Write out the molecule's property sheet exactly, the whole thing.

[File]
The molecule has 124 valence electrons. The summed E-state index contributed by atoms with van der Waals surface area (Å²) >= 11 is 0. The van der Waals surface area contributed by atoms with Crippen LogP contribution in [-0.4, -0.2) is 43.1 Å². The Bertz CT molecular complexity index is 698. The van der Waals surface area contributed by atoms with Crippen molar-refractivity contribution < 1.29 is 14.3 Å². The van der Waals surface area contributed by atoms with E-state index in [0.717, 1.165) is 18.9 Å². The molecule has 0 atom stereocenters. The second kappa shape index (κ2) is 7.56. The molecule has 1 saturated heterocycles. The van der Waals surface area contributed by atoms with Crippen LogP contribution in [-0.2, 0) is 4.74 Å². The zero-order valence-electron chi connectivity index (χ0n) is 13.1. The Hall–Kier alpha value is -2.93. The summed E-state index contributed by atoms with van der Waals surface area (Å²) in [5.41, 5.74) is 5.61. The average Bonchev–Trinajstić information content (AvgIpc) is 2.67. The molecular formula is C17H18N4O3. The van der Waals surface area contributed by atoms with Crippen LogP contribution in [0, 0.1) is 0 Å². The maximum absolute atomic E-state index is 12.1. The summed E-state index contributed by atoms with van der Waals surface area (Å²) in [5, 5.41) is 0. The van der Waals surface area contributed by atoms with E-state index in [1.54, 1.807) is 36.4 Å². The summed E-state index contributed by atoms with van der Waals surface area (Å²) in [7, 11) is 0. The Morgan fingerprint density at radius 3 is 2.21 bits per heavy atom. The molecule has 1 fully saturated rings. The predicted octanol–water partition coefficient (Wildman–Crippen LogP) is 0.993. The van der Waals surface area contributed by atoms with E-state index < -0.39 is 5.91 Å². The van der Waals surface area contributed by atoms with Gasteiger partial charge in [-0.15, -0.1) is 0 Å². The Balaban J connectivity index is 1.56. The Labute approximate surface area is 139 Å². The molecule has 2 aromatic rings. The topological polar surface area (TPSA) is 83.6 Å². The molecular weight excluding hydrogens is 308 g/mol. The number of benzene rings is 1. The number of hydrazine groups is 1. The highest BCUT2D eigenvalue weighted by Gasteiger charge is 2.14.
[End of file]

The molecule has 124 valence electrons. The summed E-state index contributed by atoms with van der Waals surface area (Å²) >= 11 is 0. The van der Waals surface area contributed by atoms with Crippen LogP contribution in [-0.4, -0.2) is 43.1 Å². The Bertz CT molecular complexity index is 698. The van der Waals surface area contributed by atoms with Crippen molar-refractivity contribution < 1.29 is 14.3 Å². The van der Waals surface area contributed by atoms with E-state index in [0.717, 1.165) is 18.9 Å². The molecule has 0 atom stereocenters. The second kappa shape index (κ2) is 7.56. The molecule has 1 saturated heterocycles. The van der Waals surface area contributed by atoms with Crippen LogP contribution in [-0.2, 0) is 4.74 Å². The zero-order valence-electron chi connectivity index (χ0n) is 13.1. The Hall–Kier alpha value is -2.93. The summed E-state index contributed by atoms with van der Waals surface area (Å²) in [5.41, 5.74) is 5.61. The average Bonchev–Trinajstić information content (AvgIpc) is 2.67. The molecular formula is C17H18N4O3. The van der Waals surface area contributed by atoms with Crippen LogP contribution in [0, 0.1) is 0 Å². The maximum absolute atomic E-state index is 12.1. The summed E-state index contributed by atoms with van der Waals surface area (Å²) in [5, 5.41) is 0. The van der Waals surface area contributed by atoms with E-state index in [1.54, 1.807) is 36.4 Å². The summed E-state index contributed by atoms with van der Waals surface area (Å²) in [7, 11) is 0. The Morgan fingerprint density at radius 3 is 2.21 bits per heavy atom. The molecule has 1 fully saturated rings. The predicted octanol–water partition coefficient (Wildman–Crippen LogP) is 0.993. The van der Waals surface area contributed by atoms with E-state index < -0.39 is 5.91 Å². The van der Waals surface area contributed by atoms with Gasteiger partial charge in [-0.15, -0.1) is 0 Å². The Balaban J connectivity index is 1.56. The Labute approximate surface area is 139 Å². The molecule has 2 aromatic rings. The topological polar surface area (TPSA) is 83.6 Å². The molecular weight excluding hydrogens is 308 g/mol. The number of benzene rings is 1. The number of hydrazine groups is 1. The highest BCUT2D eigenvalue weighted by Gasteiger charge is 2.14.